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Does it have to be a sci-fi?

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Wed Sep 14, 2011 2:40 am
Justlittleoleme says...



Alright, I've got a pretty general question. I've had this story in the back of my mind for years, I've been adding to it, subtracting from it, and have probably written several excerpts for it. I've got all the characters and seem to have developed a pretty decent villain even...but I just can't seem to find the right setting for my story. You see, its got a lot of different kinds of characters, including one's of species and races that simply do not exist on planet earth(or even in earth mythology)...but I'm not sure if I really want to go for the whole sci-fi fantasy scene...it seems, in a word, overdone...so here is my question, is it possible to pull off such a cast of characters and creatures without making your story a sci-fi?(In other words, can I do this without putting all my characters on a completely different planet, and thus having to go through all the details of how they got there in the first place?)




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Wed Sep 14, 2011 12:56 pm
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Rosey Unicorn says...



Sci fi =/= set on different planets.

Sci fi covers everything that has its firm base in science, just projected into the future far enough that we can do some (more) super cool stuff with it. If that means space travel, fine. If that means Earth in the year 2240? Go for it. Sci Fi can also cover dystopian literature (stuff like 1894 and The Handmaid's Tale), but that is rather hotly debated.

If you're doing an earth-like setting, only something is different and you've altered history accordingly (Ie- "what if these creatures came at this time period?") then you're doing what's known as an Alternate Universe, or AU. You can use a time period of Earth's as a base and just make the needed modifications for the change you've made.

You can also just forget about the whole "genre" business, write the story the way you want it, and have a ton of fun picking whatever genre conventions for different parts of the novel you want.
A writer is a world trapped in a person— Victor Hugo

#TNT




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Wed Sep 14, 2011 7:38 pm
Justlittleoleme says...



Alright, So what your saying is, that as a writer I should just write the story how ever I feel like it and worry about the genre later?
That makes a lot of sense...but I'm starting to think my story's gonna end up being a sci-fi in the end no matter what I do...I liked the AU idea a lot and tried it out...but it just didn't quite fit the bill. '
In the end I had to come up with just a many explanations on how everything got the way it was as I would have to in a sci-fi. One of the reason's I was avoiding sci-fi is that it is in itself, Scientific, and I was a little concerned with all the needed information that implies. I started asking myself complicated questions like, how big should the planet be, what would the weather be like, how far from the sun would it have to be for the weather to be that way. How did the people get there, what kind of ship did they use to get there, how was the ship powered, why do they now live in a world where technology is practically non-existant(cause this is the state in which they are now living)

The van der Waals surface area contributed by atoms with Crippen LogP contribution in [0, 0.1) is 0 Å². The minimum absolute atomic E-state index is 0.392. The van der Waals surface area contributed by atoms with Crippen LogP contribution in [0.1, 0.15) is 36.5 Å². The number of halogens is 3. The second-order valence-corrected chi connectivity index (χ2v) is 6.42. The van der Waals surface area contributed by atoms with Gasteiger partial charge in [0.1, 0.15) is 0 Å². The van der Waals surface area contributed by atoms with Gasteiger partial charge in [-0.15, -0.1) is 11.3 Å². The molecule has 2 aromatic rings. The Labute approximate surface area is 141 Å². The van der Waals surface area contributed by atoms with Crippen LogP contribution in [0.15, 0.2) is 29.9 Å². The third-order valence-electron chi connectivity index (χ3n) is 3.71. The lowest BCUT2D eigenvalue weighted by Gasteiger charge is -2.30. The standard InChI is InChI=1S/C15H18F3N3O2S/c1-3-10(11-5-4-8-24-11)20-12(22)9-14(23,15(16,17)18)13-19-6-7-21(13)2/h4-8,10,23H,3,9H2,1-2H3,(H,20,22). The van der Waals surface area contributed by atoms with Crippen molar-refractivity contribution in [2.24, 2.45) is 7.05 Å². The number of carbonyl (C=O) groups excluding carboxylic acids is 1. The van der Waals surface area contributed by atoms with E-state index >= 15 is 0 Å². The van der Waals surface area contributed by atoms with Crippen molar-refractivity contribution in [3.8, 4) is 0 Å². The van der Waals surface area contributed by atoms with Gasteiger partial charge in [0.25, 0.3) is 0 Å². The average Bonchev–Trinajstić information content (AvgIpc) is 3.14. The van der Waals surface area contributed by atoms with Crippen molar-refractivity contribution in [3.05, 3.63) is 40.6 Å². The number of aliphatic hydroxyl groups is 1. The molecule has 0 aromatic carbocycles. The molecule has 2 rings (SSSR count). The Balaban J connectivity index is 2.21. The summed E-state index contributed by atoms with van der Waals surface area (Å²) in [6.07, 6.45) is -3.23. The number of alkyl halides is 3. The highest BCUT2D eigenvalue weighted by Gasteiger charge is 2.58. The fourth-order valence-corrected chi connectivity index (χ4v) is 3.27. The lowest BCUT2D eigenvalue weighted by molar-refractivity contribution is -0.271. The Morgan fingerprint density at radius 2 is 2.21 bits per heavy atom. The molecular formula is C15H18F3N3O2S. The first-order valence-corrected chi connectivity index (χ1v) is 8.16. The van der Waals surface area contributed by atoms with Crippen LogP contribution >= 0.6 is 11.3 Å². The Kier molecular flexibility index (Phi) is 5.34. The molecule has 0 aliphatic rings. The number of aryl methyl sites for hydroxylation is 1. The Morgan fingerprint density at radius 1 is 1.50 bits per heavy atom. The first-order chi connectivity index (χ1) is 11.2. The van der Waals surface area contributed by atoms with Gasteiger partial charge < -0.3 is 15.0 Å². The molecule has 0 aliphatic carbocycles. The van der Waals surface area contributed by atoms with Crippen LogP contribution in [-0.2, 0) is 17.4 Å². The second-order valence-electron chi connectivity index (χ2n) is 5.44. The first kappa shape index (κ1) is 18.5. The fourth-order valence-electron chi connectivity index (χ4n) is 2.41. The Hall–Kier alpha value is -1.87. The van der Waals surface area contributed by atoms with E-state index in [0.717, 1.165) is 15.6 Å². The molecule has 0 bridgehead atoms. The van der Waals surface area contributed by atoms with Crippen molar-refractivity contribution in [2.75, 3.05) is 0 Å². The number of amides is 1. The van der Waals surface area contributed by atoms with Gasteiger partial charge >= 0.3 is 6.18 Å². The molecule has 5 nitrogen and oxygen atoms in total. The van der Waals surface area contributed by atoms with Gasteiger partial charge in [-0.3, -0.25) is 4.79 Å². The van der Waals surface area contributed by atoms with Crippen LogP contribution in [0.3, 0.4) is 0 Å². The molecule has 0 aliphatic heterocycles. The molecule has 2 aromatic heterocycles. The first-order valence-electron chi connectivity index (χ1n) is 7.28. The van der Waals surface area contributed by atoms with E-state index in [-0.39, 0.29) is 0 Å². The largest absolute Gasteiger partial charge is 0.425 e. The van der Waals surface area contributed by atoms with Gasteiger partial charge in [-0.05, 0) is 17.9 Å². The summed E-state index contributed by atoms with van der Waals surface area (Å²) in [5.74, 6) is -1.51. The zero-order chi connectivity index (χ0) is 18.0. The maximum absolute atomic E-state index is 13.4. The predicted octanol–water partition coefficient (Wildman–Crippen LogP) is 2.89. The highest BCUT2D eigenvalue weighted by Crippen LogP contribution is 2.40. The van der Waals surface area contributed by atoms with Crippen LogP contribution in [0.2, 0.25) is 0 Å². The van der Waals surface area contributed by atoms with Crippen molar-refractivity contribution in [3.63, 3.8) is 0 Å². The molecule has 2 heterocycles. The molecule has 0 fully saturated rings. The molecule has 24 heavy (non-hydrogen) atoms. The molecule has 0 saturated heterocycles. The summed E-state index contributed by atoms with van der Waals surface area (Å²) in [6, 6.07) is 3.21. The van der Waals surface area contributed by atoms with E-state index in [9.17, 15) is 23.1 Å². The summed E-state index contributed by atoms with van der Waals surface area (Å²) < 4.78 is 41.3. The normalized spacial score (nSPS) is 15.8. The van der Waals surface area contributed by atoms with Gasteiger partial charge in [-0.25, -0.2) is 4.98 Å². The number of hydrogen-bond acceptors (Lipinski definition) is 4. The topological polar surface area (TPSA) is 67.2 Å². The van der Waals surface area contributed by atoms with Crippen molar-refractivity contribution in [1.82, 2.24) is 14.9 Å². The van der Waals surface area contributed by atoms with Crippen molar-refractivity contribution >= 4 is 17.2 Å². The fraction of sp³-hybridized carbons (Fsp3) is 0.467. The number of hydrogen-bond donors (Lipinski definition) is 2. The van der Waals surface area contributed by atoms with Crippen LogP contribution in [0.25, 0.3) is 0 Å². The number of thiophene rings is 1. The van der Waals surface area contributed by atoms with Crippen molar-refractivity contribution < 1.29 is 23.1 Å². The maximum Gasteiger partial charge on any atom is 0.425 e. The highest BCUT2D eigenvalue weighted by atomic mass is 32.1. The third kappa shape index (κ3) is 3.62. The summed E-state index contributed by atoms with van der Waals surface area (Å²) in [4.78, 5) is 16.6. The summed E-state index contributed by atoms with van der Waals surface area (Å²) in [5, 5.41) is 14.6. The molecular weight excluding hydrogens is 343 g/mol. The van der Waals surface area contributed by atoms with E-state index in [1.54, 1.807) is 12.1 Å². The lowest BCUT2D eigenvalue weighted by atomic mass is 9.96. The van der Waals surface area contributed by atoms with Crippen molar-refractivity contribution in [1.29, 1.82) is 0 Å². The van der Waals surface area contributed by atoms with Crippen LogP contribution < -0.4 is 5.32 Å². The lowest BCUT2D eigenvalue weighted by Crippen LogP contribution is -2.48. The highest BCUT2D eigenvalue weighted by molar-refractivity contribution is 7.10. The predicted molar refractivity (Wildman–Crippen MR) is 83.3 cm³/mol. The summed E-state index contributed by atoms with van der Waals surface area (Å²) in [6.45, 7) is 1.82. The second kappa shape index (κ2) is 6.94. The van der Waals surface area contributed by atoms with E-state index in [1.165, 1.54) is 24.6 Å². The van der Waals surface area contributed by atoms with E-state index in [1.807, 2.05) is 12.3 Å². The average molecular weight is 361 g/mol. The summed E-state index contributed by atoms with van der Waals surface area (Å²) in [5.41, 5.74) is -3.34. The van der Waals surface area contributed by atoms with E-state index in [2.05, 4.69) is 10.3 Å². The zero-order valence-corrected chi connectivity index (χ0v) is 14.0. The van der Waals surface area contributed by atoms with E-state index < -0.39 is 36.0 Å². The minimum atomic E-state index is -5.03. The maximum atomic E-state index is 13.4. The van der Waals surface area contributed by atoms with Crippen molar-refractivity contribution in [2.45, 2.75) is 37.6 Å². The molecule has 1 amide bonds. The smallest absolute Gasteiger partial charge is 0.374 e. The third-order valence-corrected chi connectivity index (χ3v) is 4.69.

I wanted to just be able to tell my story, but now my own brain is flooding me with questions that, I"ll be honest, I don't know how to answer. Especially without giving my readers an information dump or having to go back a whole new story just to explain the existing one...

I was starting to frustrate myself, if you know what I mean :?




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Wed Sep 14, 2011 9:21 pm
Rosey Unicorn says...



Readers don't need to know all that.

It's called "willing suspension of disbelief." What that means is, people will accept that the planet's weather, size, position in the solar system, and other such factors that we take for granted in the real world, as normal because they are happening. So long as you have some sort of internal logic, then readers will accept it as real.

Also, you don't need to make an AU Earth. If you've read/heard of Fullmetal Alchemist, it's an alternate universe that asks the question "what if there was alchemy?" with the end result being a world that looks like Nazi Germany. However, the continent, and the main country the story takes place in, Amestris, looks nothing like Earth and has a completely different history. Its geography is vaguely based on Europe/Eurasia, but that's where the similarities end. So an AU is more qualified by what the end result is than Earth being used with a different history. It's more qualified by the current time period looking like Earth a little bit.
A writer is a world trapped in a person— Victor Hugo

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Wed Sep 14, 2011 10:03 pm
Justlittleoleme says...



hmmmm, so basically you're saying that I'm thinking about this too much. That as long as I write convincingly, and my story is a good one, people will just accept whats happening...Well that makes things about a hundred times less complicated :D

Thanks so much Rosey Unicorn and forgive my annoyingly over analytical brain >.< Sometimes it more of a pain than a plus :wink:




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Wed Sep 14, 2011 10:56 pm
Rosey Unicorn says...



Yep. Put that over-analytical brain towards creating an awesome internal logic so there's no contradiction. ;)

Happy to help!
A writer is a world trapped in a person— Victor Hugo

#TNT